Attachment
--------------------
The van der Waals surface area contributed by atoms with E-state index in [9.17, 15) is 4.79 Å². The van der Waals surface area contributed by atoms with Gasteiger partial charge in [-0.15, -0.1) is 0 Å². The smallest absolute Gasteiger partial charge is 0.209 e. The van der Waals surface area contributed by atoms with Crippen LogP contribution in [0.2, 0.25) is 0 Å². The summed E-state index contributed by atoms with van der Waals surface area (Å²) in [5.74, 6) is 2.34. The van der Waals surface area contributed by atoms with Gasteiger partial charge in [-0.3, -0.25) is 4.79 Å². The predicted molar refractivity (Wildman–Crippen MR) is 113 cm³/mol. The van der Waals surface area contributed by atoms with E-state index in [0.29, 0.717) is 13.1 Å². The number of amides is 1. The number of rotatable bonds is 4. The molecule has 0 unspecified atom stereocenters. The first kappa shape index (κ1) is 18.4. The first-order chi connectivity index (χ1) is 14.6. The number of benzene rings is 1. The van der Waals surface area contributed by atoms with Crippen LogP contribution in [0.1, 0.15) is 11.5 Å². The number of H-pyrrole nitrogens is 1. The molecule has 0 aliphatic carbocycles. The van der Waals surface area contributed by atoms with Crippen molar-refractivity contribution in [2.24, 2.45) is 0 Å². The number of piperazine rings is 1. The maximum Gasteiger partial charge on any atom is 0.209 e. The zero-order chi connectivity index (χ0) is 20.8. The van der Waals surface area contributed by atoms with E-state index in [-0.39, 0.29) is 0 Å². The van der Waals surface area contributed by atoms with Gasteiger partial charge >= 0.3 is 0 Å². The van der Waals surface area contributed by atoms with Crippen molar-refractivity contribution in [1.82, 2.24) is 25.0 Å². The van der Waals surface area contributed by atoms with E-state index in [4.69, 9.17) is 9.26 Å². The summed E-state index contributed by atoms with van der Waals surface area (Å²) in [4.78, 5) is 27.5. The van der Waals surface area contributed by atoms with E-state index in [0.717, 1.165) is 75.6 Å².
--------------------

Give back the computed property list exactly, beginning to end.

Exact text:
The van der Waals surface area contributed by atoms with E-state index in [9.17, 15) is 4.79 Å². The van der Waals surface area contributed by atoms with Gasteiger partial charge in [-0.15, -0.1) is 0 Å². The smallest absolute Gasteiger partial charge is 0.209 e. The van der Waals surface area contributed by atoms with Crippen LogP contribution in [0.2, 0.25) is 0 Å². The summed E-state index contributed by atoms with van der Waals surface area (Å²) in [5.74, 6) is 2.34. The van der Waals surface area contributed by atoms with Gasteiger partial charge in [-0.3, -0.25) is 4.79 Å². The predicted molar refractivity (Wildman–Crippen MR) is 113 cm³/mol. The van der Waals surface area contributed by atoms with E-state index in [0.29, 0.717) is 13.1 Å². The number of amides is 1. The number of rotatable bonds is 4. The molecule has 0 unspecified atom stereocenters. The first kappa shape index (κ1) is 18.4. The first-order chi connectivity index (χ1) is 14.6. The number of benzene rings is 1. The van der Waals surface area contributed by atoms with Crippen LogP contribution in [0.1, 0.15) is 11.5 Å². The number of H-pyrrole nitrogens is 1. The molecule has 0 aliphatic carbocycles. The van der Waals surface area contributed by atoms with Crippen molar-refractivity contribution in [2.24, 2.45) is 0 Å². The number of piperazine rings is 1. The maximum Gasteiger partial charge on any atom is 0.209 e. The zero-order chi connectivity index (χ0) is 20.8. The van der Waals surface area contributed by atoms with E-state index in [-0.39, 0.29) is 0 Å². The van der Waals surface area contributed by atoms with Gasteiger partial charge >= 0.3 is 0 Å². The van der Waals surface area contributed by atoms with Crippen molar-refractivity contribution in [1.82, 2.24) is 25.0 Å². The van der Waals surface area contributed by atoms with E-state index in [4.69, 9.17) is 9.26 Å². The summed E-state index contributed by atoms with van der Waals surface area (Å²) in [4.78, 5) is 27.5. The van der Waals surface area contributed by atoms with E-state index in [0.717, 1.165) is 75.6 Å².